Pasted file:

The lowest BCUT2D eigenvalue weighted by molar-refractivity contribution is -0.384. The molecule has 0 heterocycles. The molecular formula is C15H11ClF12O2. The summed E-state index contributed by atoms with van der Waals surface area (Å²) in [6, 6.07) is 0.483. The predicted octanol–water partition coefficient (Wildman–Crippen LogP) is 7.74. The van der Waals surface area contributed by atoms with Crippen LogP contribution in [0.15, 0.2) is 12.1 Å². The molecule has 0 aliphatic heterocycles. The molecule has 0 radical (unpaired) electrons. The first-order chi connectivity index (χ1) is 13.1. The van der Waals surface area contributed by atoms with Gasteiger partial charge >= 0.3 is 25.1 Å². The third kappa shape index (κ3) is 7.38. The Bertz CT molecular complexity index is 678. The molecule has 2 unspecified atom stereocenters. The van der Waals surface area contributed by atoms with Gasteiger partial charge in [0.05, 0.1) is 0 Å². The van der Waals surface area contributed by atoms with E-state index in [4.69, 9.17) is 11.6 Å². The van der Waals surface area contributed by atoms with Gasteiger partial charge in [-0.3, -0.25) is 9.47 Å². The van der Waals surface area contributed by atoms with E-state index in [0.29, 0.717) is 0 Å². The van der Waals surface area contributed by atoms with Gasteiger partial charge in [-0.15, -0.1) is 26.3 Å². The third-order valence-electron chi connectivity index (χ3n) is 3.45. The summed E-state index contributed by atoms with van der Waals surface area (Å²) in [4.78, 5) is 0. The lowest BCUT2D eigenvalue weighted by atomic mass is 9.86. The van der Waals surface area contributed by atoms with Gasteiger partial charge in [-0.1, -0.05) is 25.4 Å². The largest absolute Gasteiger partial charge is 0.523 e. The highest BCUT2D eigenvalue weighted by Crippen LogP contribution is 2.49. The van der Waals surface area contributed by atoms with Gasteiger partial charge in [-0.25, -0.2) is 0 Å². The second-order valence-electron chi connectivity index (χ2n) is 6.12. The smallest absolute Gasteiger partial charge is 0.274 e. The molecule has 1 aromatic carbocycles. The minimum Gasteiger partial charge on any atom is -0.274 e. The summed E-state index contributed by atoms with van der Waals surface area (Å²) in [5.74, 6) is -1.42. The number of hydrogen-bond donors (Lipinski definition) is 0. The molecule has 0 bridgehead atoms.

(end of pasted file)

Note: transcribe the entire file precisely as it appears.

The lowest BCUT2D eigenvalue weighted by molar-refractivity contribution is -0.384. The molecule has 0 heterocycles. The molecular formula is C15H11ClF12O2. The summed E-state index contributed by atoms with van der Waals surface area (Å²) in [6, 6.07) is 0.483. The predicted octanol–water partition coefficient (Wildman–Crippen LogP) is 7.74. The van der Waals surface area contributed by atoms with Crippen LogP contribution in [0.15, 0.2) is 12.1 Å². The molecule has 0 aliphatic heterocycles. The molecule has 0 radical (unpaired) electrons. The first-order chi connectivity index (χ1) is 13.1. The van der Waals surface area contributed by atoms with Gasteiger partial charge >= 0.3 is 25.1 Å². The third kappa shape index (κ3) is 7.38. The Bertz CT molecular complexity index is 678. The molecule has 2 unspecified atom stereocenters. The van der Waals surface area contributed by atoms with Gasteiger partial charge in [0.05, 0.1) is 0 Å². The van der Waals surface area contributed by atoms with E-state index in [4.69, 9.17) is 11.6 Å². The van der Waals surface area contributed by atoms with Gasteiger partial charge in [-0.3, -0.25) is 9.47 Å². The van der Waals surface area contributed by atoms with E-state index in [0.29, 0.717) is 0 Å². The van der Waals surface area contributed by atoms with Gasteiger partial charge in [-0.15, -0.1) is 26.3 Å². The third-order valence-electron chi connectivity index (χ3n) is 3.45. The summed E-state index contributed by atoms with van der Waals surface area (Å²) in [4.78, 5) is 0. The lowest BCUT2D eigenvalue weighted by atomic mass is 9.86. The van der Waals surface area contributed by atoms with Gasteiger partial charge in [-0.1, -0.05) is 25.4 Å². The largest absolute Gasteiger partial charge is 0.523 e. The highest BCUT2D eigenvalue weighted by Crippen LogP contribution is 2.49. The van der Waals surface area contributed by atoms with Gasteiger partial charge in [-0.25, -0.2) is 0 Å². The second-order valence-electron chi connectivity index (χ2n) is 6.12. The smallest absolute Gasteiger partial charge is 0.274 e. The molecule has 1 aromatic carbocycles. The minimum Gasteiger partial charge on any atom is -0.274 e. The summed E-state index contributed by atoms with van der Waals surface area (Å²) in [5.74, 6) is -1.42. The number of hydrogen-bond donors (Lipinski definition) is 0. The molecule has 0 bridgehead atoms.